On a personal note, I first began corresponding with Michael in 2003 when I started working on the book that would become Cartoon Modern. We had many back-and-forth correspondences in which he shared his vast knowledge about the New York animation scene, but his generosity went far beyond that. When I wanted to come to New York for the first time in 2004 to do research for the book, he offered the use of an empty apartment he had for as long as I needed. It was an unexpected gesture that meant far more to me than he could imagine, and allowed me the luxury of spending two weeks in New York, something that I otherwise would not have been able to afford on my meager finances at the time. That experience was what made me fall in love with the city, and eventually move here, and for that, I will always be grateful to him.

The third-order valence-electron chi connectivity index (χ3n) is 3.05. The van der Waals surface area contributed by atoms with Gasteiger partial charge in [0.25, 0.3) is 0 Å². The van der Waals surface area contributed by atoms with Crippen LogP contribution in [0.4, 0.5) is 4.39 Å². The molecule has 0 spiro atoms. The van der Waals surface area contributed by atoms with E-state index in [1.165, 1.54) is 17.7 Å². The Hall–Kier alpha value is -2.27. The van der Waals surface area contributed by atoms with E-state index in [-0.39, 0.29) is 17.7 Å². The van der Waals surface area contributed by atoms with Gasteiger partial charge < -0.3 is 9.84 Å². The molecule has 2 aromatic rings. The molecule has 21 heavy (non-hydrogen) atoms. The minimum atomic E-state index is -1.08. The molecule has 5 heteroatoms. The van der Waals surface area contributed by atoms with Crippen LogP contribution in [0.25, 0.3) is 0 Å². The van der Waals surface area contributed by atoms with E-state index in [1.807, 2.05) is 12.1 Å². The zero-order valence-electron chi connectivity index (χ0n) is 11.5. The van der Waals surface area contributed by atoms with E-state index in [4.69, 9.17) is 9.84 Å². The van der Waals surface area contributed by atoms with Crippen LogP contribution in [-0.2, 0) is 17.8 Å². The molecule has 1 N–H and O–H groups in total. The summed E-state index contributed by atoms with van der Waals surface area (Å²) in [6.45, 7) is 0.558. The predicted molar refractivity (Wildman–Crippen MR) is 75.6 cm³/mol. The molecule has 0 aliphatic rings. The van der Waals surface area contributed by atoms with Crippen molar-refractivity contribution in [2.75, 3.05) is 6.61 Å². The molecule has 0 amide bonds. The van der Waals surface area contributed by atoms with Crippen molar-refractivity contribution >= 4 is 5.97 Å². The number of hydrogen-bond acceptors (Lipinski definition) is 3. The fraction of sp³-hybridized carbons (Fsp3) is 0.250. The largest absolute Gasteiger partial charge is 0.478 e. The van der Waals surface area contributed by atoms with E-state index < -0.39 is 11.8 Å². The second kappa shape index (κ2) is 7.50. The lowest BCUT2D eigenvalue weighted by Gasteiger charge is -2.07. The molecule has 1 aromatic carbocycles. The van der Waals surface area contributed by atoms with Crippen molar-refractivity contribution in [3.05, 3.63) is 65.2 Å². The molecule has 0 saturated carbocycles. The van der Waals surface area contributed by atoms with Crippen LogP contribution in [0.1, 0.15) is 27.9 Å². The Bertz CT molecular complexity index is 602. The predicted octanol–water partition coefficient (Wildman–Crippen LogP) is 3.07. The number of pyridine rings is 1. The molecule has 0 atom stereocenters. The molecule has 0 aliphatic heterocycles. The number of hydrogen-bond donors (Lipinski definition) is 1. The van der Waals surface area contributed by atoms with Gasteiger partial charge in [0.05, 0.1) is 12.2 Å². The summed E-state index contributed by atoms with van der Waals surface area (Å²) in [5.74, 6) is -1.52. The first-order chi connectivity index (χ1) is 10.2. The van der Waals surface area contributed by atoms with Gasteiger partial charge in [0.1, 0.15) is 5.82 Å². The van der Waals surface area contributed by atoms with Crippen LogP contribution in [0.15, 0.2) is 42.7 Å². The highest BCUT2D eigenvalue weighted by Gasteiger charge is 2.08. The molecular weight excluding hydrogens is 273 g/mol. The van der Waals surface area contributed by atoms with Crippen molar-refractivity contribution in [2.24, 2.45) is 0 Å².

A few years afterward, when I won an award for Cartoon Modern, Michael showed up at the ceremony like a proud parent. After the show, he and John Canemaker treated me to dinner. The friendship and support of Sporn and Canemaker, artists whom I respect and admire so much, meant as much as the award itself.
It’s those individual gestures and acts that can never be properly accounted in an obituary. Michael’s time on this planet impacted the lives of others in big ways and small—through his actions and through his art—and for that we are infinitely richer.